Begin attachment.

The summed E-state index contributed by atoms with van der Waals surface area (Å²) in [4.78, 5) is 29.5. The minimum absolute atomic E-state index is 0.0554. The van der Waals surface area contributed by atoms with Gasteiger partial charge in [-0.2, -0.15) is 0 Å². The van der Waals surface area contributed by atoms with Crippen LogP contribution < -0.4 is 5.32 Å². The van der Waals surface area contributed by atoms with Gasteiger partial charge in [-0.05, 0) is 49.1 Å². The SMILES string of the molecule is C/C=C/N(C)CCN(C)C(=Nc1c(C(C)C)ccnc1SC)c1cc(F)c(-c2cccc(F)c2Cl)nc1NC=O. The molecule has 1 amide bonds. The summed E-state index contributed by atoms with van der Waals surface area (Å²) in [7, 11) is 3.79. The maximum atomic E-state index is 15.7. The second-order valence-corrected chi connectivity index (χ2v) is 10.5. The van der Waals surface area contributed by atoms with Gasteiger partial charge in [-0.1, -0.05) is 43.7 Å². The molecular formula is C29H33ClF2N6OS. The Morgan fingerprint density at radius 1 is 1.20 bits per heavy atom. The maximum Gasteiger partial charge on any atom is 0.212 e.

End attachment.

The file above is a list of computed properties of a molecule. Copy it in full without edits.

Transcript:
The summed E-state index contributed by atoms with van der Waals surface area (Å²) in [4.78, 5) is 29.5. The minimum absolute atomic E-state index is 0.0554. The van der Waals surface area contributed by atoms with Gasteiger partial charge in [-0.2, -0.15) is 0 Å². The van der Waals surface area contributed by atoms with Crippen LogP contribution < -0.4 is 5.32 Å². The van der Waals surface area contributed by atoms with Gasteiger partial charge in [-0.05, 0) is 49.1 Å². The SMILES string of the molecule is C/C=C/N(C)CCN(C)C(=Nc1c(C(C)C)ccnc1SC)c1cc(F)c(-c2cccc(F)c2Cl)nc1NC=O. The molecule has 1 amide bonds. The summed E-state index contributed by atoms with van der Waals surface area (Å²) in [7, 11) is 3.79. The maximum atomic E-state index is 15.7. The second-order valence-corrected chi connectivity index (χ2v) is 10.5. The van der Waals surface area contributed by atoms with Gasteiger partial charge in [-0.1, -0.05) is 43.7 Å². The molecular formula is C29H33ClF2N6OS. The Morgan fingerprint density at radius 1 is 1.20 bits per heavy atom. The maximum Gasteiger partial charge on any atom is 0.212 e.